Tends to infinity

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Posts Tagged ‘Calculus’


Posted by tendstoinfinity on December 2, 2010

While teaching curve tracing I always found if the students doesn’t have the idea of asymptotes they are not able to understand the whole idea of curve tracing that is why this topic

Asymptotes: By def., asymptote is that st. line which meets the curve at two points at infinity. Now the method to find the equation of asymptote

Method 1:

  • If at least one of  lim_{x\mapsto a+}f(x)=\infty  or lim_{x\mapsto a-}f(x)=\infty  then x = a is vertical asymptote. The curve lies on the right or left of the asymptote according as the case.
  • If  lim_{x\mapsto\pm\infty}f(x)=A then y = A is horizontal asymptote.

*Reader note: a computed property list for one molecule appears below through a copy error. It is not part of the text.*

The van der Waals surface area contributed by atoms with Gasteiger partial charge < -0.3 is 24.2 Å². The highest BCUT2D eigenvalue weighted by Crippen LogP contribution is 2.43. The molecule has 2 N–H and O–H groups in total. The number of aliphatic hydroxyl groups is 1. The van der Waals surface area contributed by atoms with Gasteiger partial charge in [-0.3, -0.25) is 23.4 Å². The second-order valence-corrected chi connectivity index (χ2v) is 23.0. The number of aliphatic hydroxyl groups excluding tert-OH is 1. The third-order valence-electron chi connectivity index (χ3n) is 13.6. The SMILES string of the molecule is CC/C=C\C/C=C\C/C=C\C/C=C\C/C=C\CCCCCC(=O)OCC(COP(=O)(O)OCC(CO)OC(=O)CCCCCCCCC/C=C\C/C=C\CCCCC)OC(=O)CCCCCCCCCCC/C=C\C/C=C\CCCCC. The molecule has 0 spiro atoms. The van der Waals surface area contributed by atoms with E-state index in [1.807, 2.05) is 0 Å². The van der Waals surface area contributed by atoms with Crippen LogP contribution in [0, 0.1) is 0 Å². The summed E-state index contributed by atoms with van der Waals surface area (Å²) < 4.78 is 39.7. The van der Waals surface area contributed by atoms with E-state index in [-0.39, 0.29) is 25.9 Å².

• If lim_{x\mapsto\pm\infty}f(\dfrac{y}{x})=m and lim_{x\mapsto\pm\infty}f(x)-mx=c exist then y = mx + c is an asymptote.
  1. Example find the asymptote of y=xe^{\frac{1}{x}}

It is clear that lim_{x\mapsto 0+} y=lim_{x\mapsto 0+} (xe^{\frac{1}{x}}) =+\infty (by using L’hospital rule)                         (what about lim_{x\mapsto 0-}xe^{\frac{1}{x}} ?)

Hence x = 0 is vertical asymptote.

There is no vertical asymptotes

Again for oblique asymptote

m= lim_{x\mapsto \infty}(\dfrac{y}{x})=lim_{x\mapsto \infty}e^{\dfrac{1}{x}}=1 and

c=lim_{x\mapsto \pm\infty}(y-mx)=lim_{x\mapsto \pm\infty}(xe^{\frac{1}{x}}-x)=lim_{x\mapsto \pm\infty}(x(e^{\frac{1}{x}}-1))=1 (expanding e^{\dfrac{1}{x}} )

hence y =x + 1 is an asymptote.

What about the annexed graph ?

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